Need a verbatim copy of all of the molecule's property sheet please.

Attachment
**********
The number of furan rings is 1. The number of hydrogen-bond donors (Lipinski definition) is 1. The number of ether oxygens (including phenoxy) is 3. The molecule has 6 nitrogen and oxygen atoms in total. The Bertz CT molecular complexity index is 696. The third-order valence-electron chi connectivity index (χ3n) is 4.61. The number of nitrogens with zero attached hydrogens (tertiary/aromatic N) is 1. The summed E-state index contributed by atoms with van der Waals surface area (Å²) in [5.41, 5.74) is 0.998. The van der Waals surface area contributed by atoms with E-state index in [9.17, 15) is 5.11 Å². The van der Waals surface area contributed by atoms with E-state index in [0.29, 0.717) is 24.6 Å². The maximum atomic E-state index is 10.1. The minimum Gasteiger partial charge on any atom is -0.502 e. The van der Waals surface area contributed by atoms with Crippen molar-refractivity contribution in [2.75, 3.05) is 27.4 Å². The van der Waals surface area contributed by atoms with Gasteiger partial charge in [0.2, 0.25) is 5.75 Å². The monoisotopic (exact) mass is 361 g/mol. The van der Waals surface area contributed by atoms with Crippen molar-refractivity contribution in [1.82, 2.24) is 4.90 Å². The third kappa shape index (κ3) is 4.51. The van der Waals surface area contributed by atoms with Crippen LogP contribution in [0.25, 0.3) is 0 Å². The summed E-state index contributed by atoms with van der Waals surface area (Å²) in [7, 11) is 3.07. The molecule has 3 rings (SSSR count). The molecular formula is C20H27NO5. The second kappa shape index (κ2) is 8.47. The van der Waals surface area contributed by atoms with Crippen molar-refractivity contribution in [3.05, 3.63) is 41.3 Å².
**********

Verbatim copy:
The number of furan rings is 1. The number of hydrogen-bond donors (Lipinski definition) is 1. The number of ether oxygens (including phenoxy) is 3. The molecule has 6 nitrogen and oxygen atoms in total. The Bertz CT molecular complexity index is 696. The third-order valence-electron chi connectivity index (χ3n) is 4.61. The number of nitrogens with zero attached hydrogens (tertiary/aromatic N) is 1. The summed E-state index contributed by atoms with van der Waals surface area (Å²) in [5.41, 5.74) is 0.998. The van der Waals surface area contributed by atoms with E-state index in [9.17, 15) is 5.11 Å². The van der Waals surface area contributed by atoms with E-state index in [0.29, 0.717) is 24.6 Å². The maximum atomic E-state index is 10.1. The minimum Gasteiger partial charge on any atom is -0.502 e. The van der Waals surface area contributed by atoms with Crippen molar-refractivity contribution in [2.75, 3.05) is 27.4 Å². The van der Waals surface area contributed by atoms with Gasteiger partial charge in [0.2, 0.25) is 5.75 Å². The monoisotopic (exact) mass is 361 g/mol. The van der Waals surface area contributed by atoms with Crippen molar-refractivity contribution in [1.82, 2.24) is 4.90 Å². The third kappa shape index (κ3) is 4.51. The van der Waals surface area contributed by atoms with Crippen LogP contribution in [0.25, 0.3) is 0 Å². The summed E-state index contributed by atoms with van der Waals surface area (Å²) in [7, 11) is 3.07. The molecule has 3 rings (SSSR count). The molecular formula is C20H27NO5. The second kappa shape index (κ2) is 8.47. The van der Waals surface area contributed by atoms with Crippen molar-refractivity contribution in [3.05, 3.63) is 41.3 Å².